Germania inferior
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Germania inferior
Germania inferior

Conquest and defeat
Julius Caesar was the first Roman general to invade the Low Countries. In the summer of 57 BCE, he defeated the Nervians (text) and -proceeding along an ancient road- the Aduatuci in the valley of the Meuse (more), and in the spring of 55, he repelled the Usipetes and Tencteri, two tribes that had invaded the region (text). A couple of months later, he bridged the Rhine and invaded the country near the river Ruhr. One lasting result was a coalition with the Ubians, a tribe on the east bank of the Rhine.

Everything seemed under control, but in the winter of 54/53, there was a setback, when king Ambiorix of the Eburones was able to annihilate a Roman legion. Caesar's rapid reaction was extremely violent: within 300 days, the Eburones were exterminated (text). Ambiorix' allies, the Menapians, were hunted down. Their 7,000 warriors were no match for the 18,000 legionaries. After these actions, the Meuse-Rhine area was as quiet as a graveyard.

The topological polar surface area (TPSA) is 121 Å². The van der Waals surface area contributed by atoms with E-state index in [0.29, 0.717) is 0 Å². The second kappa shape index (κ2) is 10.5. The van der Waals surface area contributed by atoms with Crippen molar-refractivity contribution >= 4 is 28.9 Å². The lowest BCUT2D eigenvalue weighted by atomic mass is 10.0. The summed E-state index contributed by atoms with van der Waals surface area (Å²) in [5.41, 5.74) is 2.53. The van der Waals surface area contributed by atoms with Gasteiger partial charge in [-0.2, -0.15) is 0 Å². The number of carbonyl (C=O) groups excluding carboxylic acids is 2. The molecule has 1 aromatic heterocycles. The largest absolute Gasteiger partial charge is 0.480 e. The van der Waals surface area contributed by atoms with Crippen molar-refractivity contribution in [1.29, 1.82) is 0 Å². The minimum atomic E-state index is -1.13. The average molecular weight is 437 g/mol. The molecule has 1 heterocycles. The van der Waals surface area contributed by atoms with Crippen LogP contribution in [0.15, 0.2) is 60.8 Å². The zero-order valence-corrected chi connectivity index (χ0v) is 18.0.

After this war, the Low Countries disappear from our sources, except for a brief remark by Varro, who tells that there are no olive trees and vines along the Lower Rhine, and describes how the land is marled and how salt is extracted from burned wood (On agriculture 1.7.8). [...]

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2014 Jun 14 05:41
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Kat (14-06-2014)

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